Black History Month began in 1926

Published 1:07 am Sunday, February 4, 2007

Searching for Black History Month, one finds 1,730,000 references to Black History on the web. That doesn’t include all the variations.

On Wikipedia (public domain) one finds this information. February has much more than Douglass and Lincoln to show for its significance in Black history. For example:

February 23, 1868: W.E.B. DuBois, important civil rights leader and co-founder of the National Association for the Advancement of Colored People (NAACP), was born.

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February 3, 1870: The Fifteenth Amendment to the United States Constitution was passed, granting Blacks the right to vote.

February 25, 1870: The first Black U.S. Senator, Hiram Rhodes Revels, took his oath of office.

February 12, 1909: The NAACP was founded by a group of concerned and moderate black, Jewish and white citizens in New York City.

February 1, 1960: In what would become a civil-rights movement milestone, a group of black Greensboro, North Carolina, college students began a sit-in at a segregated Woolworth’s lunch counter.

February 21, 1965: Malcolm X, who promoted Black Nationalism, was shot to death by three Black Muslims.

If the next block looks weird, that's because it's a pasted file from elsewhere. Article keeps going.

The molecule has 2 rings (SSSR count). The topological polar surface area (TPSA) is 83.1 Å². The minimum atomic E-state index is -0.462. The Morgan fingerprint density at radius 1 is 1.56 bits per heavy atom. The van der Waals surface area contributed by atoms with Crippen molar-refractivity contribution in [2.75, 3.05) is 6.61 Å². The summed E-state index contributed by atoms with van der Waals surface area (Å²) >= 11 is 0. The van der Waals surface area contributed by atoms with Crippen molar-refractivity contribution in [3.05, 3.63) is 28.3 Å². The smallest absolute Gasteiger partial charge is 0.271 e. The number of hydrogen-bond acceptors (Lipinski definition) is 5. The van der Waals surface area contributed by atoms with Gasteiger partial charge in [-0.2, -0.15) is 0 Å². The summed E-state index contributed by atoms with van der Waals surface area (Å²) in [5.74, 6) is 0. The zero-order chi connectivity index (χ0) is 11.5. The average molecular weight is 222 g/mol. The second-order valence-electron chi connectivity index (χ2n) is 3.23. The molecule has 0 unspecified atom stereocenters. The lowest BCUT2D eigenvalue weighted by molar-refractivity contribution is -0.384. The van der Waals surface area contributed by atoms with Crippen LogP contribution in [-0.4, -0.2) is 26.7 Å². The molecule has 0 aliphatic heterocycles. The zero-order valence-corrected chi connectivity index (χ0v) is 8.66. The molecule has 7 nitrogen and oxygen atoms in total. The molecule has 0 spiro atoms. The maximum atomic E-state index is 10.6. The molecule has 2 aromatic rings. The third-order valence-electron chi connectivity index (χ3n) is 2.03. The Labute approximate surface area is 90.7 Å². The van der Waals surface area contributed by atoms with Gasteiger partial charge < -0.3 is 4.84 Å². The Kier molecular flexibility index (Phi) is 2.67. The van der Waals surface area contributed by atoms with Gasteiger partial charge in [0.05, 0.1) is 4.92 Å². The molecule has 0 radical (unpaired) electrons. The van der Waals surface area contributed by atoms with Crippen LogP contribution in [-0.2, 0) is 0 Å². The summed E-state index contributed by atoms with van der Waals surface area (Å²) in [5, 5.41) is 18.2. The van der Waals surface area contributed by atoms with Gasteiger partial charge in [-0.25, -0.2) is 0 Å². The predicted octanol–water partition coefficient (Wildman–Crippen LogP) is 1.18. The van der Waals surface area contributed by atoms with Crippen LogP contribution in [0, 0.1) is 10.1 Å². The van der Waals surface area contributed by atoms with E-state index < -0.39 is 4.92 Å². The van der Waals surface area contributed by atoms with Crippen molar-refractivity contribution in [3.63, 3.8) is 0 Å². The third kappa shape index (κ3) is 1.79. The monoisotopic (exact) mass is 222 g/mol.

History books had barely started covering black history when the tradition of Black History Month was started. At that point, most representation of blacks in history books was only in reference to the low social position they held, with the exception of George Washington Carver.

An annual debate begins around this time every year. Many African American radical/nationalist groups, including the Nation of Islam, have criticized Black History Month.

On the December 18, 2005 episode of 60 Minutes, actor Morgan Freeman criticized Black History Month as inadequate, noting that there is no White History Month. “I don’t want a black history month. Black history is American history.” Freeman believes that racism will persist as long as individuals continue to identify themselves by their skin color.

Woodson, creator of Negro History Week, hoped that the week would eventually be eliminated, when African-American history would be fully integrated with American history.